Faulconer Gallery

Jolán Gross-Bettelheim: The American Prints

Year:  2001

Price:  $11

Dimensions:  7 x 8.5 in., 42 pp

Written and organized by Emil Stamey '01, this catalog represents one of the few comprehensive examinations Gross-Bettelheim. The exhibition was held in Grinnell College's Print and Drawing Study Room. Essays include: artist biography, Architectural Images, Social and Political Images, and A Shift in Style. Twelve images accompany the text. 2001.

 

Heavy Has Debt

For Phoebe Washburn's Faulconer Gallery installation in the summer of 2003, she recycled pieces used from a previous installation. Washburn created a 14-foot tall and 95-foot long curved wall using only small cardboard pieces, drywall screws, and the help of volunteers. To Washburn, her art breaks down the elements of construction to the most basic form. In her words, the process and completed object is so dumb - yet hopefully something amazing emerges from it. 2003.

 

African Art at Grinnell College

As part of the Exhibition Seminar course offered at Grinnell College, fourteen students worked with guest curator Victoria Rovine to organize the exhibit and write the catalog. The catalog provides information on sculptures, masks, drums, and other objects from the college's permanent collection that were used for this exhibit.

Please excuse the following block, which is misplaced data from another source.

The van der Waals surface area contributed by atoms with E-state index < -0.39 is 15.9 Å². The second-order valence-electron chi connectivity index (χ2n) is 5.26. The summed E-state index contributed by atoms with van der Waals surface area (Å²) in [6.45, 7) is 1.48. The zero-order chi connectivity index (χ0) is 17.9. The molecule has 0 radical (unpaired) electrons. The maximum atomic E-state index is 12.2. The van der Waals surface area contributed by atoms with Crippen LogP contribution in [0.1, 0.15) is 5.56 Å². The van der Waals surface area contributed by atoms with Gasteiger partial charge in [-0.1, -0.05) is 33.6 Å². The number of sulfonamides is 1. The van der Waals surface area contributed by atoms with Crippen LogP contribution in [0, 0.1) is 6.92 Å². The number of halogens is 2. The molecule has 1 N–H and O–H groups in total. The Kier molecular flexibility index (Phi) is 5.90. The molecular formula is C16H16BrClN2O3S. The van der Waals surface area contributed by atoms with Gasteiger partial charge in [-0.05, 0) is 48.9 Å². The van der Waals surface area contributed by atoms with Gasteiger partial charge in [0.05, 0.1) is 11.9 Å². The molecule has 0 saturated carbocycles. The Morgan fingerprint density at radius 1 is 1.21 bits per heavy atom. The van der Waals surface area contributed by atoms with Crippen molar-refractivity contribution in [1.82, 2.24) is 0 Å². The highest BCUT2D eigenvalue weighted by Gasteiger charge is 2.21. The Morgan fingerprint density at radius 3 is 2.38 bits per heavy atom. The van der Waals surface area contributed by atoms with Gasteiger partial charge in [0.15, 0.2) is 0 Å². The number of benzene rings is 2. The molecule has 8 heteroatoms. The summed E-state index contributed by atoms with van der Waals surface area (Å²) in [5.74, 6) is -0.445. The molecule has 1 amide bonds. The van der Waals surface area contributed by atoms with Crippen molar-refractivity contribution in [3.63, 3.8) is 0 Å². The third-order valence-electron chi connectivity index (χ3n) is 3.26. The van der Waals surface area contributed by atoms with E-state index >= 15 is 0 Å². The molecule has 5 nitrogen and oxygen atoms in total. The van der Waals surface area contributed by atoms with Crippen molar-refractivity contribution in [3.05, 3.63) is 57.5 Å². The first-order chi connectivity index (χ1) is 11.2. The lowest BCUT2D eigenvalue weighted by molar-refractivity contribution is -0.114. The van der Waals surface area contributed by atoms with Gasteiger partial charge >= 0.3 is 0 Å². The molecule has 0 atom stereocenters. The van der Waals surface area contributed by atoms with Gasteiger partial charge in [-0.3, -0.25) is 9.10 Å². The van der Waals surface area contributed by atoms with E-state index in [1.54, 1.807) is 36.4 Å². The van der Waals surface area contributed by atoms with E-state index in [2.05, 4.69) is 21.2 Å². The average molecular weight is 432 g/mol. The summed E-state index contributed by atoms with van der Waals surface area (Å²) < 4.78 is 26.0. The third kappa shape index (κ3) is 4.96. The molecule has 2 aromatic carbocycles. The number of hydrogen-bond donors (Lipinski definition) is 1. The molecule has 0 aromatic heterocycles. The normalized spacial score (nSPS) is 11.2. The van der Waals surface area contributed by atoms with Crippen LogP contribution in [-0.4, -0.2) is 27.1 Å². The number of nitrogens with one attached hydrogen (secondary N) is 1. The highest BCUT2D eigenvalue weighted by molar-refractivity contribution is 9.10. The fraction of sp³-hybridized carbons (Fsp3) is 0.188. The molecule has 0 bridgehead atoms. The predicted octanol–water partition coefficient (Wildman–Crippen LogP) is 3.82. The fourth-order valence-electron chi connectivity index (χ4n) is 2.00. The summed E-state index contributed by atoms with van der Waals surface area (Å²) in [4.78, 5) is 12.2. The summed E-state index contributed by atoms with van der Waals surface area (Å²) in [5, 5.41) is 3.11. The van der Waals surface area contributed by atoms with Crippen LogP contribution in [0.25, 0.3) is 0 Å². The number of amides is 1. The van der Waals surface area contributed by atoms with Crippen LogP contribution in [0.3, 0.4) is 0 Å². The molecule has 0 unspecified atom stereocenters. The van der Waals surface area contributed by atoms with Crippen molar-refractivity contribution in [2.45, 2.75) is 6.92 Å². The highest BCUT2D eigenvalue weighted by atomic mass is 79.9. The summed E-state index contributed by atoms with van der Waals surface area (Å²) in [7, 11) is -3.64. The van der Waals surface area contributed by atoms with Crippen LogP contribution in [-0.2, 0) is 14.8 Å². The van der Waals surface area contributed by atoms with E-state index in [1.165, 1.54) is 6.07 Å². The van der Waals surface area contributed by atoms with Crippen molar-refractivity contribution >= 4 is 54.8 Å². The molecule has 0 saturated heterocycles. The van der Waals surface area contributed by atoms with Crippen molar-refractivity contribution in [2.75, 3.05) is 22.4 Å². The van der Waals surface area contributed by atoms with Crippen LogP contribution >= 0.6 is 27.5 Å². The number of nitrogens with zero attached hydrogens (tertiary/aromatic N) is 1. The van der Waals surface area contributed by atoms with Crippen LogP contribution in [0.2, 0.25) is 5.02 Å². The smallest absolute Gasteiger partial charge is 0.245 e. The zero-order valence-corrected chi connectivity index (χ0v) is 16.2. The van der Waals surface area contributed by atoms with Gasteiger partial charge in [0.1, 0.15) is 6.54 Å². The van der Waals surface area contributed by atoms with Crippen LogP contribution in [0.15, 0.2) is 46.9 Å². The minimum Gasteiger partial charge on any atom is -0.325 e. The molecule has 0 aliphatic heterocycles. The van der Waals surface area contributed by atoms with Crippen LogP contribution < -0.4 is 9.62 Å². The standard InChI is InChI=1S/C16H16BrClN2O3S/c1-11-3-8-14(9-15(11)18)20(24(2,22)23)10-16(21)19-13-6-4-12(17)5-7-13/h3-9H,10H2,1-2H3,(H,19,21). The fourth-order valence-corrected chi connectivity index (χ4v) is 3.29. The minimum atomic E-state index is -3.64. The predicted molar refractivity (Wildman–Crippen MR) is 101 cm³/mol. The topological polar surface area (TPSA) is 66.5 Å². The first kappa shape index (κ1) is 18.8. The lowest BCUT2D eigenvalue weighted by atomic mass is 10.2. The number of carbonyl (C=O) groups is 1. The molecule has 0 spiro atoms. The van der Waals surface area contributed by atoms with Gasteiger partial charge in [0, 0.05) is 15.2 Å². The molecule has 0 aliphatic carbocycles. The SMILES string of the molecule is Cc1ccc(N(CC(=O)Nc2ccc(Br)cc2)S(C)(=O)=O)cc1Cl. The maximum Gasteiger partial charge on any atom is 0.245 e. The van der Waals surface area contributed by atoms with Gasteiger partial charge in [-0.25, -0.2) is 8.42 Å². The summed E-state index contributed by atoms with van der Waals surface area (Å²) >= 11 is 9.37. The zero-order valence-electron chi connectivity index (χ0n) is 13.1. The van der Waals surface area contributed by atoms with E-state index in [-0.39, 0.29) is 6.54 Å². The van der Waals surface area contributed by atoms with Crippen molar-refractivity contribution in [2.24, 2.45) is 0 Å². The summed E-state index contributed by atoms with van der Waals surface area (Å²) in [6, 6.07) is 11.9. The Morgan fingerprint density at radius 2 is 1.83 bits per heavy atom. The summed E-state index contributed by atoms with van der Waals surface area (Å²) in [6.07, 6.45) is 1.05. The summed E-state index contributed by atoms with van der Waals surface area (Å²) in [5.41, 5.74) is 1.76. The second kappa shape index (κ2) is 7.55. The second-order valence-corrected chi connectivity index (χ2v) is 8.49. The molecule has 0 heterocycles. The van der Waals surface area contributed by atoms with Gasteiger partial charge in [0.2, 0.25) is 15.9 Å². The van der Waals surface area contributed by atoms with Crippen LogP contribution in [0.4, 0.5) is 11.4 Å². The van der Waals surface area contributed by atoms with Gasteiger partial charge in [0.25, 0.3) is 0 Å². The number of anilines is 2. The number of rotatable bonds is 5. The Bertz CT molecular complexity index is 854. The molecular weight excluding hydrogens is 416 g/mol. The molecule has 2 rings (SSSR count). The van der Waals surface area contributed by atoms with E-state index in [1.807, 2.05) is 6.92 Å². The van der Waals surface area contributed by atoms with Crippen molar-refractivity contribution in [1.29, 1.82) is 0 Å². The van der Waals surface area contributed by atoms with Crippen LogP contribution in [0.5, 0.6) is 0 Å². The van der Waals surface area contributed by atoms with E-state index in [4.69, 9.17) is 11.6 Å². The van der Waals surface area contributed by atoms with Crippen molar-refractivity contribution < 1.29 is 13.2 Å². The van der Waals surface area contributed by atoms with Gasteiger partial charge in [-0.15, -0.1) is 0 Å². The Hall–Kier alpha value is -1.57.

Every Day Life: Danica Phelps

SOLD OUT This catalog brings together photographs, drawings, and texts from several projects, including a 10-year endeavor in which Phelps' recorded all of her financial transactions; Walking Home, documenting a walk from Massachusetts to Maine; and Writers Trade, in which she exchanged drawings for texts by critics, curators, gallery directors, professors, and other writers inspired by her work.

 

Ukucwebezela: Contemporary Zulu Ceramics

 

Year:  2008
Price:  $20
Dimensions:  10.5 x 8 in., 80 pp
 
Guest Curator Elizabeth Perrill '99 organized an exhibition of contemporary Zulu Ceramics produced between 2004 and 2008. The exhibit provides a snapshot of South African contemporary ceramics that relates to the historical production of Zulu beer vessels and sculpture. Perrill's essay explores both the understated differences between works that might go unnoticed by an untrained eye and the newest divergences in Zulu ceramic aesthetics.

 

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